Bychkov, Bronfman open Philharmonic’s Tchaikovsky festival with energy and eloquence
Anton Bruckner is not the only composer presently taking up residence in New York concert halls.
Concurrent with the last third of the Staatskapelle Berlin’s Bruckner cycle at Carnegie Hall, the New York Philharmonic Thursday night launched their mid-season festival, “Beloved Friend — Tchaikovsky and His World,” before a large crowd at David Geffen Hall.
Semyon Bychkov was at the podium, and will be for the duration of the festival, which explores symphonic, chamber, and vocal music from Tchaikovsky and a select few other Russian composers. The central works on the opening program were the Piano Concerto No. 2, with Yefim Bronfman as soloist, and the Symphony No. 5.
The Philharmonic began the concert by skating through Glinka’s Valse-Fantasie. The playing was bright, and polite, the brief minor key passages dispatched with barely a hint of any troubled feelings inside. Stiff overall, but that’s why orchestra’s have warm-up pieces.
Bronfman was an excellent choice to interpret the Piano Concerto No. 2, which, depending on one’s point of view, can be thrilling or turgid. Looking from inside the 19th century, it’s the former, but the view from the 21st century can have one thinking the latter.
The concerto, played in its complete original version, comes from a place in history when the form began to trend towards the decadent. Almost gone were the sense of inner dialogue, and instead the emphasis was on (often spectacular) pianism, with the orchestra less as a partner than the audience for a lecture.
Yet Bronfman made it palatable. The physicality of his technique made things like the runs of chords, and the extended first movement cadenza, flow without exaggeration—he never indulged, but kept moving forward. And his clarity, certainty, and musical intelligence were a refreshing alternative to the self-glorification that the music demands.
Bronfman is also a fine ensemble player, and his self-effacement in the second movement, when a violin and cello join in to make for a bit of chamber music inside the concerto, was charming. More charming than the music itself—concertmaster Frank Huang and principal cellist Carter Brey played with sincerity, but Tchaikovsky’s lines walk a perilous balance between sentimentality and kitsch.
Much of the piano part is pure bashing, and Bronfman can bash with the best of them. Yet he did so with the determination to find something meaningful beyond sheer technique and force. The energized audience responded with loud cheers.
There were no such dangers in the elegant, musical reading of Symphony No. 5. This is a work that has gone in and out of favor ever since its premiere in 1888 (Tchaikovsky himself was disappointed with his ending and felt that it ruined the work), but with any given performance can still come off as the composer’s finest symphony.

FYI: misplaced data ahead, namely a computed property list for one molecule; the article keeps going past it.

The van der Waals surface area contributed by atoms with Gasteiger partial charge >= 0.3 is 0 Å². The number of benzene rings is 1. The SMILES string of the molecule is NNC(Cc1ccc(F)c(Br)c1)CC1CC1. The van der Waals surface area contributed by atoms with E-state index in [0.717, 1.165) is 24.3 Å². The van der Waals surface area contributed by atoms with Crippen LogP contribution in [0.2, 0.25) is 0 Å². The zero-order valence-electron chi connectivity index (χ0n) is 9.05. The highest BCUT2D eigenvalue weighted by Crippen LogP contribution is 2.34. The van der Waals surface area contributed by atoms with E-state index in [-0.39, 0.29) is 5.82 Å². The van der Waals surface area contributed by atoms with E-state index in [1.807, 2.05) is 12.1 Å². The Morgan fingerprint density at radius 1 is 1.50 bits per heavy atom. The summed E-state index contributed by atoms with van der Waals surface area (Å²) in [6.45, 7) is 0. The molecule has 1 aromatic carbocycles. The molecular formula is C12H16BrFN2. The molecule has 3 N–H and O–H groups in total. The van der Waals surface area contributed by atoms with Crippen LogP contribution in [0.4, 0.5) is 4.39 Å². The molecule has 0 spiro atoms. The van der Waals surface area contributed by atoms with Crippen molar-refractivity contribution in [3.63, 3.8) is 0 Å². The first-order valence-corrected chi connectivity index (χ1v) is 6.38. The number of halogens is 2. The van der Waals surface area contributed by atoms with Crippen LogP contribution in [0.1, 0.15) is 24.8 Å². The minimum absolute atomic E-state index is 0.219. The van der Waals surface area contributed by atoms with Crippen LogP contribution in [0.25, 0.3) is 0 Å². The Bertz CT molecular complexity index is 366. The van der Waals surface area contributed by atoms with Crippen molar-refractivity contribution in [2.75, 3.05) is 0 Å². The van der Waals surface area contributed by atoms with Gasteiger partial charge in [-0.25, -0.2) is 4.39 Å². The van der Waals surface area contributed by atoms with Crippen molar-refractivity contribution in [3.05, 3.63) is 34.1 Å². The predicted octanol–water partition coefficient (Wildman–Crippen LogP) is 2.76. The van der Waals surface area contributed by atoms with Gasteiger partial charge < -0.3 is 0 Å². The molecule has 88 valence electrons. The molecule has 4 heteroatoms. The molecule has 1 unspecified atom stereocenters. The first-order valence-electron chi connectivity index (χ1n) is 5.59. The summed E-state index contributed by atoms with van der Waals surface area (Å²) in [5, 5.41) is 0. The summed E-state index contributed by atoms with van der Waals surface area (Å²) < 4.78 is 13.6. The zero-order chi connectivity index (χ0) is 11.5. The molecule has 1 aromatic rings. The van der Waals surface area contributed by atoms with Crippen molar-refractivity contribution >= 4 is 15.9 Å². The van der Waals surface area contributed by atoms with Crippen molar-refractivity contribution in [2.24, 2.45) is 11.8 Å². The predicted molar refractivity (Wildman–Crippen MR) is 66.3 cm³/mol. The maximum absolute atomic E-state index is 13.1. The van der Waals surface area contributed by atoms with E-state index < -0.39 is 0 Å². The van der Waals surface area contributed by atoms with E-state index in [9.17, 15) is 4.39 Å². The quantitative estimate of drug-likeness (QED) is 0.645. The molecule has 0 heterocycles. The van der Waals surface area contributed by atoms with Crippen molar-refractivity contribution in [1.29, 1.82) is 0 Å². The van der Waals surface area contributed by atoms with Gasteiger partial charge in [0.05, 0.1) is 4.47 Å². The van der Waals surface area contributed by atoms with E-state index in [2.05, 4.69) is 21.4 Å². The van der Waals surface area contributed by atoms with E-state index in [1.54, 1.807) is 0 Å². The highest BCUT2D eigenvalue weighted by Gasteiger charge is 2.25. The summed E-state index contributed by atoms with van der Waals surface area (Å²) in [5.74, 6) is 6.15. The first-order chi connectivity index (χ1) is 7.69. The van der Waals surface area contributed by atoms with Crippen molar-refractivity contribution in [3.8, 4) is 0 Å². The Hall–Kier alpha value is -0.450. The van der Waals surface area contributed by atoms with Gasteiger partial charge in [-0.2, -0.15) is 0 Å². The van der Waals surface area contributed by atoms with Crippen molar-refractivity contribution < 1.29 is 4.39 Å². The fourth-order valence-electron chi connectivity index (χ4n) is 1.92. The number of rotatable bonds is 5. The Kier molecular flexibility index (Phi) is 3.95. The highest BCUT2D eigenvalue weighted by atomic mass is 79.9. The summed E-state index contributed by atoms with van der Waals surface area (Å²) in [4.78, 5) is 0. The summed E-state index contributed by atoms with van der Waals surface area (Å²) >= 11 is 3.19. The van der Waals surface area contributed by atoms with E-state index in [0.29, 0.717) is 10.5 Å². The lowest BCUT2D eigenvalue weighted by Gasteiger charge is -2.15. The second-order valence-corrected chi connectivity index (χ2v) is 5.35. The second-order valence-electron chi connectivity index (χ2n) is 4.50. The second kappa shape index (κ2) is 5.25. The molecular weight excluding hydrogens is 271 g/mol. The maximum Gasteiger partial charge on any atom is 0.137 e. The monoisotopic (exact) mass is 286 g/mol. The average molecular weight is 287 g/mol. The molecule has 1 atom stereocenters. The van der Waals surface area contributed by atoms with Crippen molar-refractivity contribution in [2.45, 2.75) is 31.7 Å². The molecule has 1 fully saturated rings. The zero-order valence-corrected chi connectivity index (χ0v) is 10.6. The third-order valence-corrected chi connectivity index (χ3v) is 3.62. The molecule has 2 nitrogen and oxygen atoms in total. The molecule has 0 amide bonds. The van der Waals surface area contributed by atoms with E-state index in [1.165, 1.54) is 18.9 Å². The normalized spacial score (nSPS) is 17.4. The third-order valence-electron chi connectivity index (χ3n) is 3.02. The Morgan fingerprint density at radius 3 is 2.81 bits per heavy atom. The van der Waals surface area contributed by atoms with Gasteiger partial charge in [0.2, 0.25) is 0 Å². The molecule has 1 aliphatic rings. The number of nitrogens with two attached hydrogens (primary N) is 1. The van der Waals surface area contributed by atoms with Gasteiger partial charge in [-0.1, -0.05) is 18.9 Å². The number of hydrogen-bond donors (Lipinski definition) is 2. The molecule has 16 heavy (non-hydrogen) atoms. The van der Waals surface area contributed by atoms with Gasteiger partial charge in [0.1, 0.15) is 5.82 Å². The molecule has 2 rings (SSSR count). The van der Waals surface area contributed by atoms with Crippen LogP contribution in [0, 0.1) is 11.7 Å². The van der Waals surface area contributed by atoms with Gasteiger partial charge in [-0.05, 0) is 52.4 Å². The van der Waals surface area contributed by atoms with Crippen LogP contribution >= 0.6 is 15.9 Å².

The backbone is the famous march-like idea or “fate” theme. The motif appears in each movement, where it is transmuted by changing context, and variation, into an abstract accumulation and effects of experiences through time. So the march may be a fanfare, then a lament, depending on what has come before, a superb example of how structure and expressive narrative can work through the same notes.
The slow movement has a famous French horn solo, played wonderfully by Philip Myers. His classic, Old World sound and vibrato were an exceptional partner for the music, built out of complex memories of nostalgia and regret.
Bychkov, conducting from memory, guided the music with well-shaped dynamics and tempo modulations. Everything worked so well as to seem perfectly natural and logical, and overall he let the music flow and speak for itself, with not even a momentary indulgence in pathos. If anything, he reserved emphasis for the most strident moments, especially in the opening movement.
There, the volume of the brass swamped the orchestra. Bychkov kept highlighting the section through the performance, and the issue may have been insufficient volume in the strings and winds. As a section, the horns and low brass were excellent, crackling with life and sound. The rest of the orchestra rapidly caught up to their pace for a completely enjoyable and satisfying performance.
This program will be repeated 8 p.m. Friday and Saturday at David Geffen Hall. “Beloved Friend – Tchaikovsky and His World” continues through February 11. nyphil.org